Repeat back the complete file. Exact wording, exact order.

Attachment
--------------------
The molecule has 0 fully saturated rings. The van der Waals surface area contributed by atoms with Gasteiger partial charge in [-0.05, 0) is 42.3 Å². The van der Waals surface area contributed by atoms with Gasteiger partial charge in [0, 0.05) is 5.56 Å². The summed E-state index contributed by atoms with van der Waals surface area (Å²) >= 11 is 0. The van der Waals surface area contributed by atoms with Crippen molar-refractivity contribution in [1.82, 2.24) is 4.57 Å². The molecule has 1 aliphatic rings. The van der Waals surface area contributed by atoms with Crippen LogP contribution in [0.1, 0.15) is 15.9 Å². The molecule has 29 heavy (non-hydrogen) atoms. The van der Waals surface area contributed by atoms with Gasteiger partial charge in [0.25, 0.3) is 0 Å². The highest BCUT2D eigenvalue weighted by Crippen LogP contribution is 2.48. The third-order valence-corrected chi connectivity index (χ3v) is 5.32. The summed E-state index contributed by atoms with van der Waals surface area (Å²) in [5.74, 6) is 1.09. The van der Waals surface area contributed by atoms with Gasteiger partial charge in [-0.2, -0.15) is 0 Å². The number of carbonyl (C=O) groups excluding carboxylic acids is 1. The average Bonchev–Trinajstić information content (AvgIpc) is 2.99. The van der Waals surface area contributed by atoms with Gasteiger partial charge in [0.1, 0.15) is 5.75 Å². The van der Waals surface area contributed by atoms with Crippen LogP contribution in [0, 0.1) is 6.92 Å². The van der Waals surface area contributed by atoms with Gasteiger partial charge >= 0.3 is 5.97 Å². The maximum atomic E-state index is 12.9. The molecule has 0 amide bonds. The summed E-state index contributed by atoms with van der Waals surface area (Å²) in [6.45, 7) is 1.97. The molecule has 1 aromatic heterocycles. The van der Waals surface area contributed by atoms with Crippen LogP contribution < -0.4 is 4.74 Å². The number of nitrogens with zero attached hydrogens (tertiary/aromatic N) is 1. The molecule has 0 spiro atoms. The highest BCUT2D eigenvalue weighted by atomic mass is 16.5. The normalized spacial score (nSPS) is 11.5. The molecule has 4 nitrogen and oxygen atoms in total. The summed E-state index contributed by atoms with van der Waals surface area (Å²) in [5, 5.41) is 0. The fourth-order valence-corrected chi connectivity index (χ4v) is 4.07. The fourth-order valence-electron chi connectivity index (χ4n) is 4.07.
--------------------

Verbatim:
The molecule has 0 fully saturated rings. The van der Waals surface area contributed by atoms with Gasteiger partial charge in [-0.05, 0) is 42.3 Å². The van der Waals surface area contributed by atoms with Gasteiger partial charge in [0, 0.05) is 5.56 Å². The summed E-state index contributed by atoms with van der Waals surface area (Å²) >= 11 is 0. The van der Waals surface area contributed by atoms with Crippen molar-refractivity contribution in [1.82, 2.24) is 4.57 Å². The molecule has 1 aliphatic rings. The van der Waals surface area contributed by atoms with Crippen LogP contribution in [0.1, 0.15) is 15.9 Å². The molecule has 29 heavy (non-hydrogen) atoms. The van der Waals surface area contributed by atoms with Gasteiger partial charge in [0.25, 0.3) is 0 Å². The highest BCUT2D eigenvalue weighted by Crippen LogP contribution is 2.48. The third-order valence-corrected chi connectivity index (χ3v) is 5.32. The summed E-state index contributed by atoms with van der Waals surface area (Å²) in [5.74, 6) is 1.09. The van der Waals surface area contributed by atoms with Gasteiger partial charge in [-0.2, -0.15) is 0 Å². The number of carbonyl (C=O) groups excluding carboxylic acids is 1. The average Bonchev–Trinajstić information content (AvgIpc) is 2.99. The van der Waals surface area contributed by atoms with Gasteiger partial charge in [0.1, 0.15) is 5.75 Å². The van der Waals surface area contributed by atoms with Crippen LogP contribution in [0, 0.1) is 6.92 Å². The van der Waals surface area contributed by atoms with Gasteiger partial charge >= 0.3 is 5.97 Å². The maximum atomic E-state index is 12.9. The molecule has 0 amide bonds. The summed E-state index contributed by atoms with van der Waals surface area (Å²) in [6.45, 7) is 1.97. The molecule has 1 aromatic heterocycles. The van der Waals surface area contributed by atoms with Crippen LogP contribution < -0.4 is 4.74 Å². The number of nitrogens with zero attached hydrogens (tertiary/aromatic N) is 1. The molecule has 0 spiro atoms. The highest BCUT2D eigenvalue weighted by atomic mass is 16.5. The normalized spacial score (nSPS) is 11.5. The molecule has 4 nitrogen and oxygen atoms in total. The summed E-state index contributed by atoms with van der Waals surface area (Å²) in [5, 5.41) is 0. The fourth-order valence-corrected chi connectivity index (χ4v) is 4.07. The fourth-order valence-electron chi connectivity index (χ4n) is 4.07.